By chance we had discovered a hiking route leading along a historic road connecting the East with the West of Norway. This route is called Kongevegen (King’s Road) and leads over the mountainous Filefjell from Laerdal to Valdres.
Already in the evening we managed to walk along this old road in the Galdane section. The next day we went on a circular route over the most amazing part in Vindhella, reaching the stave church of Borgund again.
Borgund Stave Church was built sometime between 1180 and 1250 AD with later additions and restorations. Its walls are formed by vertical wooden boards, or staves, hence the name “stave church.” On the gables of the roof, there are four carved dragon heads, swooping from the carved roof ridge crests, recalling the dragon heads found on the prows of Scandinavian longships.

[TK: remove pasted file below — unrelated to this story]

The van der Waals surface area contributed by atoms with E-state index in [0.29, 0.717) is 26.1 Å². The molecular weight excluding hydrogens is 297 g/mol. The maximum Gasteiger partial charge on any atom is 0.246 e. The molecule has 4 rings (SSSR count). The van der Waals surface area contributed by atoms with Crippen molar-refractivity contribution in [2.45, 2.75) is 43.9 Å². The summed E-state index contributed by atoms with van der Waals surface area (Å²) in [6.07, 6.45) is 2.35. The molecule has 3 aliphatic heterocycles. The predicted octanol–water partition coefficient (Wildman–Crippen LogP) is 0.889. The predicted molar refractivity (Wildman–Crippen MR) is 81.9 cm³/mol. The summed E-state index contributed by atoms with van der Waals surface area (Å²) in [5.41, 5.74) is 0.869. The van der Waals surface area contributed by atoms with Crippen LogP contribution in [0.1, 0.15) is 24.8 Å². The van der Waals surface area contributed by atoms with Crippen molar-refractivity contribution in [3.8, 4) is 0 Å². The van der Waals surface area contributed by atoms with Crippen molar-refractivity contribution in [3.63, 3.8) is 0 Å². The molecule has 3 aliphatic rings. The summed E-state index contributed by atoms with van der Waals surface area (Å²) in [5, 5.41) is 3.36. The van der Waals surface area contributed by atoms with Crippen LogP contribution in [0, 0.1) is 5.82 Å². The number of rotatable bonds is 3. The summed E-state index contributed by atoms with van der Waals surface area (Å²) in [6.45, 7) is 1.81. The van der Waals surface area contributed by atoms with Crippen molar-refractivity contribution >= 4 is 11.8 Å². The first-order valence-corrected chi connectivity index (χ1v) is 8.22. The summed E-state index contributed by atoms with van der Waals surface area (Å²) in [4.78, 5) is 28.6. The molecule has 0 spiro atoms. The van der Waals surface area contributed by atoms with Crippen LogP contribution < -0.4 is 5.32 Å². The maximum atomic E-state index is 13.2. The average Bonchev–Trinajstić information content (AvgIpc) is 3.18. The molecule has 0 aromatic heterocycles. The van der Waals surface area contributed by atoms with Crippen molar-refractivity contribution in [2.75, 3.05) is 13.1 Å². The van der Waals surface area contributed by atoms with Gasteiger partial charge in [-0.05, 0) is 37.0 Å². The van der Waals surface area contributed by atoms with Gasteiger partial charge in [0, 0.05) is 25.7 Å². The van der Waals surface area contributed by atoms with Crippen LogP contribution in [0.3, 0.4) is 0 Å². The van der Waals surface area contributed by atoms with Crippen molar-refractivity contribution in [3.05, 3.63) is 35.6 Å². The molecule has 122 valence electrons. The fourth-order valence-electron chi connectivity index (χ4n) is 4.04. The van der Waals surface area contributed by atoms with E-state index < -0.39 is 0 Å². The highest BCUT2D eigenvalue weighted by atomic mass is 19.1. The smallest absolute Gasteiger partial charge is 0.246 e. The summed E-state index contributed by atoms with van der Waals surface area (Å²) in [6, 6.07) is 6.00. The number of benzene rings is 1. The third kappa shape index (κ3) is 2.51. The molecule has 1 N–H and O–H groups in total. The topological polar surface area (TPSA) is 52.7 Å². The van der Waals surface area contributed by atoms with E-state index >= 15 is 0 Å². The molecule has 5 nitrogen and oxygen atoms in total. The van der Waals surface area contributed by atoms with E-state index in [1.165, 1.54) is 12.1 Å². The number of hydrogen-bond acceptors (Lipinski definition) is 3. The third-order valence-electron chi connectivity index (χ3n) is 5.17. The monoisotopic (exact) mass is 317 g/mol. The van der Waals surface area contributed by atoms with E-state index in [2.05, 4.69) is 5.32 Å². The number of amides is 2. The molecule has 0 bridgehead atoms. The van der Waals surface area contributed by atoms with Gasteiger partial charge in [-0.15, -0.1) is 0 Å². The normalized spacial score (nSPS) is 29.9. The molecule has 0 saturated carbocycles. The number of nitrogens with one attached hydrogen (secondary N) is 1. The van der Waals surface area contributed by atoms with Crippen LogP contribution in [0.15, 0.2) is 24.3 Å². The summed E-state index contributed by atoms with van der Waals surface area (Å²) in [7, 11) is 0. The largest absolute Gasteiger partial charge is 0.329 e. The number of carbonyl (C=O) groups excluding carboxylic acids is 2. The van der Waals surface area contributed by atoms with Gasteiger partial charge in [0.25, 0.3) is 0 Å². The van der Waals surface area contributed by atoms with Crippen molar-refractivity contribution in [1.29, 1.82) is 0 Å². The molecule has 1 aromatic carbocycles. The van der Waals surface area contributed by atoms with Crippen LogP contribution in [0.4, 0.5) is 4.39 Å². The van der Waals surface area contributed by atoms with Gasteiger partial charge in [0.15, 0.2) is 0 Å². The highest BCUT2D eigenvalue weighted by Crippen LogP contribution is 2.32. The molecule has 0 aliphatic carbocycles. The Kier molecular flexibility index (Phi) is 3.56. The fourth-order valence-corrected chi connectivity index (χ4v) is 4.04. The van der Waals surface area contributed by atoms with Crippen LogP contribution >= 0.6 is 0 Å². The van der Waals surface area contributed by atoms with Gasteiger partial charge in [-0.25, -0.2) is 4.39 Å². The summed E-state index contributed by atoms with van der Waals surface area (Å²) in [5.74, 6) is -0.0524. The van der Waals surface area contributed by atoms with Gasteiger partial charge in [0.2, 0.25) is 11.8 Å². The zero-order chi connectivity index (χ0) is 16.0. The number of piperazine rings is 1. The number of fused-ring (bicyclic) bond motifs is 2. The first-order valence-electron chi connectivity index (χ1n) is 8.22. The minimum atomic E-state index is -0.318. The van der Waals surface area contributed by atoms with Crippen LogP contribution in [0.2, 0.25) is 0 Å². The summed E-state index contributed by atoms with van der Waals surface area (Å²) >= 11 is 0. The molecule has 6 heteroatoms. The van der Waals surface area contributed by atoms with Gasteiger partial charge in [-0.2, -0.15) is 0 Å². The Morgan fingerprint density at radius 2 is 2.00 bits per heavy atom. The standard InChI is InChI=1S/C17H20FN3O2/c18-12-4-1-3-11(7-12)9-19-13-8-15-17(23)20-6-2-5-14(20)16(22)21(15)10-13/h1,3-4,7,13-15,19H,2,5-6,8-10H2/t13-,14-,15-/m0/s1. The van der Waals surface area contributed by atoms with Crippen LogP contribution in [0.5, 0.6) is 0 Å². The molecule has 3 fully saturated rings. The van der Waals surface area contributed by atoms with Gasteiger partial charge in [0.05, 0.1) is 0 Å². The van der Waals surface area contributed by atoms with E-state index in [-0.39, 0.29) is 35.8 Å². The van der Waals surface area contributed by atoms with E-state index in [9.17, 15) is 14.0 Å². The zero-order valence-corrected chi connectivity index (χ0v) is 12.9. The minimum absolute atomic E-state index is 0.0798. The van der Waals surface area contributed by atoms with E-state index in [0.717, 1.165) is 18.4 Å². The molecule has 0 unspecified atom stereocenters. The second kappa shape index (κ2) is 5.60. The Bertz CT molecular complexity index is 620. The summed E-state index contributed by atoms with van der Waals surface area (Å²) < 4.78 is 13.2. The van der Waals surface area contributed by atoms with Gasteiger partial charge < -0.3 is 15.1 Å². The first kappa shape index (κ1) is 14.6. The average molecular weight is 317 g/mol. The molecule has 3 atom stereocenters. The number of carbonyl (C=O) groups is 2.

The hike took us over sheep pastures and past old farm houses before we descended into the valley again on another old route called “Sverrestigen”, which I would translate to “difficult ladder”. We later understood why they built a different road.
From Laerdal we wanted to take the route over the mountains to the Aurlandsfjord, but it was already closed. The rain of the last night for sure had added some snow in the mountains. Instead we had to drive through a 25km long tunnel! But when we reached Aurlandsvangen we were able to climb the steep side of the fjord (with our caravan) to the Stegastein viewpoint!
We were now on the way to Bergen, using the rainy afternoon to drive to the coast. As in most cities it is difficult to find a free parking for a caravan in town, so we stopped at the IKEA north of Bergen, spending the night there, before we will go and explore the historic city centre – more on our next post!